No matter who has the problem in the family, addiction puts a burden on relationships. It doesn't matter if it's a sibling, a parent, a spouse, or a child. To some extent, each family member deals with addiction.
According to research, there is a lot of overlap between parents who work in the child welfare system and those who work in substance abuse treatment. It's challenging to find these families since neither child welfare nor substance abuse treatment requires the same level of data to identify families in both systems.
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Children can be harmed by their parent's substance use and experience with a Substance Use Disorder (SUD). One out of every eight children has a parent who has had a substance abuse problem in the last year alone.
When a child has a parent with a SUD, they are more likely to have a poorer socioeconomic standing and more significant challenges in academic contexts, social and family functioning than those with no parents dealing with a SUD.
A child's emotional and physical well-being is often in harm if they are exposed to a home torn by drug usage as a child. They may become more psychologically and emotionally traumatized. Children may acquire intense guilt and self-blame for a parent's drug abuse.
In maturity, they may develop feelings of inadequacy or problematic attachments. This may then lead to children being removed from their parents' homes and placed in foster care in extreme instances.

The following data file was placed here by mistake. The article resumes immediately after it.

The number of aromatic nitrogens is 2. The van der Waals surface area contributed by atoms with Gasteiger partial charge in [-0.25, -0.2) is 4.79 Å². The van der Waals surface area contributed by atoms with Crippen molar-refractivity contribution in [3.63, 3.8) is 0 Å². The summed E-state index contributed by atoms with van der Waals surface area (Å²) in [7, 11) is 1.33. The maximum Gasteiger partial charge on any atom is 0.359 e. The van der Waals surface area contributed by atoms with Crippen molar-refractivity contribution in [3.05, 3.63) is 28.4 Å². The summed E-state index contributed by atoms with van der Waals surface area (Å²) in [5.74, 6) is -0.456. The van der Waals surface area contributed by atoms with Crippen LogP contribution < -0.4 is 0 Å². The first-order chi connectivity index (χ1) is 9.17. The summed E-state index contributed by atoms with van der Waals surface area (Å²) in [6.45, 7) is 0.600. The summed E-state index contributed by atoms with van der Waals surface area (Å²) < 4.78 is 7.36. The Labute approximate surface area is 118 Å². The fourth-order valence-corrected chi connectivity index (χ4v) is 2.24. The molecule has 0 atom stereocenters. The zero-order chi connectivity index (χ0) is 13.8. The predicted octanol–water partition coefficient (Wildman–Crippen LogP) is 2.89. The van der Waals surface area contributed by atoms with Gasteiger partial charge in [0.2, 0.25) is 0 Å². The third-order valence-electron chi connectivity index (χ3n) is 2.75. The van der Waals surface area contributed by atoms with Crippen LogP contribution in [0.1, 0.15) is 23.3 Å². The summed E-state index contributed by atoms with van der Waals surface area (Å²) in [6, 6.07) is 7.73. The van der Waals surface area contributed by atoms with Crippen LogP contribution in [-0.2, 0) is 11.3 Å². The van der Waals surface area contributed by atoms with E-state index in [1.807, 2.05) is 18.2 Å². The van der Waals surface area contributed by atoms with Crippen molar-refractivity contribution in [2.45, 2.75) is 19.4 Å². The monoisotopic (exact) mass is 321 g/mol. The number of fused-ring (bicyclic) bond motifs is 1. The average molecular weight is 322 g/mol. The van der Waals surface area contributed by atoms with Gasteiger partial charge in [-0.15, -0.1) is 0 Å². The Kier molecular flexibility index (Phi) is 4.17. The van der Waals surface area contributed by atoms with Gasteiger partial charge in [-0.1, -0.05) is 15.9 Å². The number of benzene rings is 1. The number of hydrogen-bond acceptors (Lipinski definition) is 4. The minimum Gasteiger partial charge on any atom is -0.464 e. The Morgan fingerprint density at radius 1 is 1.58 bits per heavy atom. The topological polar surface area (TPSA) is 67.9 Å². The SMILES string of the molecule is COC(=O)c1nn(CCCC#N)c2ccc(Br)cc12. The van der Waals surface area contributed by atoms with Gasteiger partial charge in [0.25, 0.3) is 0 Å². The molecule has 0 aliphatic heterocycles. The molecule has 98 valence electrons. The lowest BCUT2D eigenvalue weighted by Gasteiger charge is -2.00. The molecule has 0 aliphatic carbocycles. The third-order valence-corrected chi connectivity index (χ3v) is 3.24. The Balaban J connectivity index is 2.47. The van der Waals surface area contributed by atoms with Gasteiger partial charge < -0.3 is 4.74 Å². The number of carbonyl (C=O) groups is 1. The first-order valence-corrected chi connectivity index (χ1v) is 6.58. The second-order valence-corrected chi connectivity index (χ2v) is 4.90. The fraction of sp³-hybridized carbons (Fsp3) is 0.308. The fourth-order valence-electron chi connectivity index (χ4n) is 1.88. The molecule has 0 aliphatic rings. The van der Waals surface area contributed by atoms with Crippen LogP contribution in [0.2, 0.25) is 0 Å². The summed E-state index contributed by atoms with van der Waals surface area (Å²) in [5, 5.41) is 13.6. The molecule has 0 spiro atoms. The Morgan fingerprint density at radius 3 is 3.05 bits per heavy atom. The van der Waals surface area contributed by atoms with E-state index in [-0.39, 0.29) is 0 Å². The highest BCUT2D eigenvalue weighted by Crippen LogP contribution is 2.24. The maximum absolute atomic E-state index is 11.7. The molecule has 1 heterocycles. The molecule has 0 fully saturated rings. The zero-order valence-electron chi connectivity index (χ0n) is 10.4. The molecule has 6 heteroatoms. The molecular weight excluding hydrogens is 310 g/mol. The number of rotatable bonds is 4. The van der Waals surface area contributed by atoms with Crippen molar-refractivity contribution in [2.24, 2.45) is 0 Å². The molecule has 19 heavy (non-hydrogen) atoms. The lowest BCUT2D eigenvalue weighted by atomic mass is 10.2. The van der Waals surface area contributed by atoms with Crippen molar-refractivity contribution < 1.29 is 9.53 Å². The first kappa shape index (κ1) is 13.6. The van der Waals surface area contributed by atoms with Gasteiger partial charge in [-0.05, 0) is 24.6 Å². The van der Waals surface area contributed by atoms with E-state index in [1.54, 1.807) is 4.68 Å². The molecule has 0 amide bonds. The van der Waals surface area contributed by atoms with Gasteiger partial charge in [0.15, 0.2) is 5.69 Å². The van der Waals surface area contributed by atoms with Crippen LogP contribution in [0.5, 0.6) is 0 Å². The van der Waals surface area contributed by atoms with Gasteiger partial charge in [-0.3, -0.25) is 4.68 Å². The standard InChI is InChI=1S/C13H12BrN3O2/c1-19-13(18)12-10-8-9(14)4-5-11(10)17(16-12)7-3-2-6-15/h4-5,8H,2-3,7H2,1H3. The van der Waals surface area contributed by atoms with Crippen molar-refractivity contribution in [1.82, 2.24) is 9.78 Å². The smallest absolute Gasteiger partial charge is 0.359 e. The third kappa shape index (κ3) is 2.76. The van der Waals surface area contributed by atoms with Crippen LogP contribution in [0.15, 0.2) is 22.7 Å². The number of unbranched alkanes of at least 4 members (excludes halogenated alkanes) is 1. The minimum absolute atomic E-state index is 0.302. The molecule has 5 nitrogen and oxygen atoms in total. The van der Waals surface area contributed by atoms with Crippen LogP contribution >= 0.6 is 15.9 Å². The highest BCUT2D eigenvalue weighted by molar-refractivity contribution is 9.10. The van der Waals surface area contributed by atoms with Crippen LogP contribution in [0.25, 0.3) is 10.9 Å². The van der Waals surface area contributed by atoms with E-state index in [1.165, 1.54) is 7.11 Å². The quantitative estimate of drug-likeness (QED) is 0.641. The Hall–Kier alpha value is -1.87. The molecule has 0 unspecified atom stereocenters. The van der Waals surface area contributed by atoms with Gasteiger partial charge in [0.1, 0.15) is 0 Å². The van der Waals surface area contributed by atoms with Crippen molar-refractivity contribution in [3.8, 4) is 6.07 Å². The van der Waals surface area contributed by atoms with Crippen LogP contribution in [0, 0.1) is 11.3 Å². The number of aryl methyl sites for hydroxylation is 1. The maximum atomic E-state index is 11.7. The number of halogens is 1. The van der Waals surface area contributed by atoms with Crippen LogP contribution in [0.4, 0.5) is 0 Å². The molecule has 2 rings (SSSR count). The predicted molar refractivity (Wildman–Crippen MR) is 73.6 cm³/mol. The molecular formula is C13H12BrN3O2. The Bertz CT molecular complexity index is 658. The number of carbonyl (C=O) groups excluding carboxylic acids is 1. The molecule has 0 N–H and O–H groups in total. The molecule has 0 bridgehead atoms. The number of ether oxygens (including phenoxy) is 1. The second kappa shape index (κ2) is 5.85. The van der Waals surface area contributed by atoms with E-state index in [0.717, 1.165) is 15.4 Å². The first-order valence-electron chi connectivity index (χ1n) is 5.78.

As a result, it's crucial to understand some of the most prevalent adverse effects of substance or drug misuse in children so that medical care can be sought out as soon as possible. Some of the most typical negative consequences of drug abuse include:
Parents who have a child suffering from drug addiction have unique challenges. They tend to blame themselves for their child's decision and question where they went wrong. They're always concerned about their safety and well-being.
Many parents try to financially assist their children in the hopes that they will improve their lives. Some parents have an overbearing and enabling role in their children's lives. As their child grows older, this fosters an unhealthy dependency relationship.
Alternatively, elderly parents of those who have substance use disorders may retain improperly reliant ties with their grown children, losing out on the critical "launching phase" in their relationship, which is vital to all family members' development.
This typically makes it challenging to let go of the child and parent dynamic and transition into the adult child and parent relationship. Drug abuse often dampens the dynamic relationships between immediate and even extended family.
Extended family members are tapped to give care and financial and emotional assistance. Grandparents are typically the primary caregivers. Friends and neighbors may be asked to assist with the child care, thus creating a cyclical impact of strained relationships in and out of the home.
Working with drug abuse specialists and psychologists is necessary for adults and children in a family dealing with excessive substance abuse. Get more information on seeking help from Radical Rehab and take a step towards recovery today.
Gary McKenzie is Radical Rehab’s CEO. He is committed to helping people with alcohol and drug addiction. Gary made it his mission to spread knowledge and resources to those in need.